The Conservatives won seats and councils last week, one of the first times that a ruling party has made advances after in their first year. They consolidated their southern support whilst making very limited increases from the midlands up (indeed the story in Birmingham is one of almost complete Tory collapse). Tories are still almost completely absent in the industrial towns across Lancashire, Manchester and Yorkshire. There may be blue bits in Sefton, but there most certainly are not in Liverpool, St Helens or Knowsley. In Wigan, the leader of the Tory group lost his seat in Orrell. In Chorley, the Tories lost control of the Council.

The winners/losers argument for the post-match interview is, therefore, whatever you want it to be. Labour cannot claim to have “won” the election period, having been demolished in Scotland and only reclaiming old ground in the North. Neither can the LibDems even suggest things are looking alright, for it clearly isn’t. The Tories need to examine how they break out of their comfort zones, because it still has yet to happen.

Two final points – the BNP were wiped out of Stoke Council, and seem to have only one defending councillor re-elected across the country. Their slow and satisfying collapse continues and long may that continue.

And I cannot leave without mentioning the AV Referendum. We lost. It’s terrible that the No brigade managed to drag victory from the ditches of its awful campaign, not least because this slams shut on meaningful electoral and constitutional reform for a generation. There is no two ways about this – saying No to AV has killed off any chance for a fairer, more representative voting system in the UK and that is a scandal for a so-called developed Western democracy. Labour had 13 years in charge to make a go of this, they failed, and this week their lack of action has come home to roost.

Some election periods are dull. Not this one. Much change, not least in Scotland, with constitutional and representative hoo-ha to follow. For those who found the AV campaign “a bit much”, incidentally, you wait until the boundary changes start…

Old Firm, new challenges

My post last week concerning proposals to bring Celtic and Rangers into a modified two-tier Premier League brought a very considered response in the Comments section from a reader called “Martin”. This post is a part reply to him. It would appear, following the Premier League vote last week, that this “Anglo-Scottish League” proposal has been roundly defeated.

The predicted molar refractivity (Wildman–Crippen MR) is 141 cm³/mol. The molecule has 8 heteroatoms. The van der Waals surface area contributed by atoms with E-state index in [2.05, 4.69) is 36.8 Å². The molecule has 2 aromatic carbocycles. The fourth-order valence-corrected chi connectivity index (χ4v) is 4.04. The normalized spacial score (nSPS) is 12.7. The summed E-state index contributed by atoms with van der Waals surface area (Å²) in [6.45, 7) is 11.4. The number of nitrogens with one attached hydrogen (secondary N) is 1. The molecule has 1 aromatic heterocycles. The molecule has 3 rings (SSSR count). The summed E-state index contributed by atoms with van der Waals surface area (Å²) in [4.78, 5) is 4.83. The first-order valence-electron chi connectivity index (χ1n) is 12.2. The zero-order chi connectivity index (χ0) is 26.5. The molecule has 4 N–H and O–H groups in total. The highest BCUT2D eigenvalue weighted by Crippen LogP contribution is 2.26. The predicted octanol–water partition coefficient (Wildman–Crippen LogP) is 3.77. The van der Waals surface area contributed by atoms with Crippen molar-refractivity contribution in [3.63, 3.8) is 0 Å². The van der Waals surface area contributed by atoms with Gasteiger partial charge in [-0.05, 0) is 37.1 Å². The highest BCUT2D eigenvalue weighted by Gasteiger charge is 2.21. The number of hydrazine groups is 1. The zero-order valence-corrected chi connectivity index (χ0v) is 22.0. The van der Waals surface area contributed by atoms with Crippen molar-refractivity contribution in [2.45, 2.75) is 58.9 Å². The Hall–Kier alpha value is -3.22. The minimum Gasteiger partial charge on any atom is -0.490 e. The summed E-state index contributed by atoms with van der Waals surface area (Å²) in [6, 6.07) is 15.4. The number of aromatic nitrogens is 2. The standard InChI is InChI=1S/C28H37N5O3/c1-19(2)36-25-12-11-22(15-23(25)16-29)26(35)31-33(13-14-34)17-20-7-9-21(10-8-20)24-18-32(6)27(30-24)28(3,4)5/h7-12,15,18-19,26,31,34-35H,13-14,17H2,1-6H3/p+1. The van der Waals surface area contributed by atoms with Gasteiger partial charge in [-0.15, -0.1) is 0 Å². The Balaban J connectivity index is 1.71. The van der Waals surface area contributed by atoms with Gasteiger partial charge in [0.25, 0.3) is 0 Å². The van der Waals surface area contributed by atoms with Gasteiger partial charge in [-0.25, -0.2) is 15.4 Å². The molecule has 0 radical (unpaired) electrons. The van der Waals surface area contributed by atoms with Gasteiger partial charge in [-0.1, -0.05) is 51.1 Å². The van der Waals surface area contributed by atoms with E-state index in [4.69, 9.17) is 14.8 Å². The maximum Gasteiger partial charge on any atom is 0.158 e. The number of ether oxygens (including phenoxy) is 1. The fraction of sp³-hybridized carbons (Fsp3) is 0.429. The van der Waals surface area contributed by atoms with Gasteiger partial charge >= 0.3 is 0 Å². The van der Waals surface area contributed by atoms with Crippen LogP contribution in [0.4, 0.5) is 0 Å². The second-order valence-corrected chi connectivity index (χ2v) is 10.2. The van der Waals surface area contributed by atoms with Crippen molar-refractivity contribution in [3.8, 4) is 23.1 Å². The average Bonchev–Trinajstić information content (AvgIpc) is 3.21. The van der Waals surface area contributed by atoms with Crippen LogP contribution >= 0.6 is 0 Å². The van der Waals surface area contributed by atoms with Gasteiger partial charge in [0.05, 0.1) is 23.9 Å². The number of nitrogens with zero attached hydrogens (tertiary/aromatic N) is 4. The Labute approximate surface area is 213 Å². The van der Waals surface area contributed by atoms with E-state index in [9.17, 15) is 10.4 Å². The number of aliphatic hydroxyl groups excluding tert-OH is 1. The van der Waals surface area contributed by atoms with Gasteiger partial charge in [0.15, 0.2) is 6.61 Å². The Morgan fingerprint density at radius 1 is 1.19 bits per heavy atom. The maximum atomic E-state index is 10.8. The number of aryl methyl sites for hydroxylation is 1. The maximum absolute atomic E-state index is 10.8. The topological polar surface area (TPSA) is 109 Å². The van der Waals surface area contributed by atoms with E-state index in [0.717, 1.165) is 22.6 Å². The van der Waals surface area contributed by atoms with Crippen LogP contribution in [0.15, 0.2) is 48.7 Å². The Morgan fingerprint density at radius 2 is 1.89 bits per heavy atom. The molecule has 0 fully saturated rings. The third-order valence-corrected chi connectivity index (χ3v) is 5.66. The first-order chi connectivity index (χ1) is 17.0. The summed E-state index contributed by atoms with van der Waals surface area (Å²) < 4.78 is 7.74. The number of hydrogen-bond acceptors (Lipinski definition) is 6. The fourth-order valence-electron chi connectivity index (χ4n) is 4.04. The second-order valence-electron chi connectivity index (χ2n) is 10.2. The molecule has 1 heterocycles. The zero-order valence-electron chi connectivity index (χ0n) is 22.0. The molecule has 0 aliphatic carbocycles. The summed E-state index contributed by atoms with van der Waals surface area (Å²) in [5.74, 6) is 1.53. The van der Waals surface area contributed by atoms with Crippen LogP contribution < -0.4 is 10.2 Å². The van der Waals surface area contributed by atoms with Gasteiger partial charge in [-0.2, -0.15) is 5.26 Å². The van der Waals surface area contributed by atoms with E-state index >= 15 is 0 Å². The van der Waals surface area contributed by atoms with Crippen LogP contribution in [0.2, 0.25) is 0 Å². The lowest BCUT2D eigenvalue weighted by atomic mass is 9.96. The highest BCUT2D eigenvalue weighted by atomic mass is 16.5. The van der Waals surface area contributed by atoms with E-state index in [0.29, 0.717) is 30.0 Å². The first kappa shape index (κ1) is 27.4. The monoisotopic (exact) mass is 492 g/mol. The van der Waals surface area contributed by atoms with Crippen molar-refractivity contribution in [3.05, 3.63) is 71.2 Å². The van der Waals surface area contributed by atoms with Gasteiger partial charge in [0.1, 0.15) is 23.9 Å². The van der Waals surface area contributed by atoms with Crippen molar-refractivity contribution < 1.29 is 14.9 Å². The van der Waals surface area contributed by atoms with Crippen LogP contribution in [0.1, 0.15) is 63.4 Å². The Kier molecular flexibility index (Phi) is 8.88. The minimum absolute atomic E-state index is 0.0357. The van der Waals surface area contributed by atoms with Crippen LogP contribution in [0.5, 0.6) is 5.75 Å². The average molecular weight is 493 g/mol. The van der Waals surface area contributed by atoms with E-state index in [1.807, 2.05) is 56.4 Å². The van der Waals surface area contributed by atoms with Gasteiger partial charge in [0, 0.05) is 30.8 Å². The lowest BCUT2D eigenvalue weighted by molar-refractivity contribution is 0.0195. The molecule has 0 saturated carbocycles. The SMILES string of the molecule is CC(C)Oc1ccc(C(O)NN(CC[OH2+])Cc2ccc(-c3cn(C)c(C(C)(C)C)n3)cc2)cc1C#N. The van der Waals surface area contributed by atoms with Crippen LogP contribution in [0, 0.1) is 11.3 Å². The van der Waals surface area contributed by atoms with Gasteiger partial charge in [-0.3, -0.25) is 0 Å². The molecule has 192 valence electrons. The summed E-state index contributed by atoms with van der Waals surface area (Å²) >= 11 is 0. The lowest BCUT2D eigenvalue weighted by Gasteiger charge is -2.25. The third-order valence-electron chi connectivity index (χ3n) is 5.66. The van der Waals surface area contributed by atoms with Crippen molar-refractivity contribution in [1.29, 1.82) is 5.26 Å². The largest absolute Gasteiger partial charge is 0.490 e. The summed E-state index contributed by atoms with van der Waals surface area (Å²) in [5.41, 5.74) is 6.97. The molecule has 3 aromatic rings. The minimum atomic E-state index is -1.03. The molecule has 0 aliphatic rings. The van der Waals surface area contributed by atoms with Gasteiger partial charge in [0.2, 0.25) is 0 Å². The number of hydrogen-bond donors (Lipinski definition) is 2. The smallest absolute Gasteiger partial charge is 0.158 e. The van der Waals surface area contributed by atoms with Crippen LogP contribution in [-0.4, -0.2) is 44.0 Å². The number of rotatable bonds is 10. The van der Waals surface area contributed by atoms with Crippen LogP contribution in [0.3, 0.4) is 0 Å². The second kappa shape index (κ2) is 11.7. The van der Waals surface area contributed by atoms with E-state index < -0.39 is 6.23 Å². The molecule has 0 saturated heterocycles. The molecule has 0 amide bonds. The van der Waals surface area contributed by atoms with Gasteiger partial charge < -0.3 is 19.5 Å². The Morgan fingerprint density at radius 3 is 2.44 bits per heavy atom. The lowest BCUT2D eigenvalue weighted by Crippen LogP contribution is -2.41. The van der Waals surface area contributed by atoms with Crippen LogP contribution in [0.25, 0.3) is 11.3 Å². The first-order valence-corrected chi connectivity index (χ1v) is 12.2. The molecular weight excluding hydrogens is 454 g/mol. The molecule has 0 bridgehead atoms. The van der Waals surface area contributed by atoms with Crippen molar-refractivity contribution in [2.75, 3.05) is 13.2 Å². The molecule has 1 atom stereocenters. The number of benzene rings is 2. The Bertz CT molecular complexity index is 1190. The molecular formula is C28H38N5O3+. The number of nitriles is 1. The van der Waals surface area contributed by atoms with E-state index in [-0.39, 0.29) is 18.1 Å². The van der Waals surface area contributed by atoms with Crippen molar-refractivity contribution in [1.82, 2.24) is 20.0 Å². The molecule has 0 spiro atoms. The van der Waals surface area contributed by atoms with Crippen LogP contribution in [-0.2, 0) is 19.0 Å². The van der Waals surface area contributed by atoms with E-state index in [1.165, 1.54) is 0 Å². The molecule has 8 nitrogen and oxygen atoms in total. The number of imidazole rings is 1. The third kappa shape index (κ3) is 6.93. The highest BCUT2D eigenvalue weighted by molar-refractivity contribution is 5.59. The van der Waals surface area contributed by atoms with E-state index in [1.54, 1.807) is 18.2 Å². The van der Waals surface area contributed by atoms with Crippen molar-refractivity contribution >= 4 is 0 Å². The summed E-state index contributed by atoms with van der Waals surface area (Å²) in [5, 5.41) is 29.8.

Martin says, “Having a two-tier Premier League would divide television revenue between 36 clubs rather than 20, and considering only two of those would be Scottish teams, 14 English clubs would be better off, increasing competitiveness at the higher end”.

I think this statement presumes the television revenue would be fairly distributed and evenly granted between clubs. This presumption, under the new circumstances of an Anglo-Scottish league, lacks logic. The larger clubs, the “Big 4” of the Premier League, already command far more attention and television coverage than even those mid-table sides in the same league: it would be fanciful to suggest that Norwich or Hull or even perhaps Aston Villa would see similar benefits to a two-tier league than Manchester United or Arsenal. “Increasing competitiveness” could well be the end result, although not instantly; the special atmosphere between the “larger” clubs and Celtic or Rangers is often because of the rare European Cup ties between the sides, a relationship which would become lesser as the novelty of regular matches wears off.

Martin then lists a number of “cross country” examples, including the Welsh clubs which play in England (Cardiff, Swansea, Wrexham, Colwyn Bay, and Merthyr Tydfil), Monaco in France, and Derry FC in Ireland, amongst others. He is absolutely right to point out these examples. And he is right to suggest that “..[t]he only way that clubs from smaller nations will ever be able to compete with the financial monopoly of the big clubs is to play in their leagues, or form cross-country leagues.”

With all due respect, Celtic or Rangers playing regular league football in England is not quite the same thing as Cardiff or Wrexham playing in England. That the Old Firm are “big fish” in a small nation is perhaps entirely a consequence of a mis-handling of the Scottish Leagues over generations. If something must be done, why not the “Atlantic League”, where similarly sized nations could share revenues across borders without the wholesale negative consequences to England’s footballing system?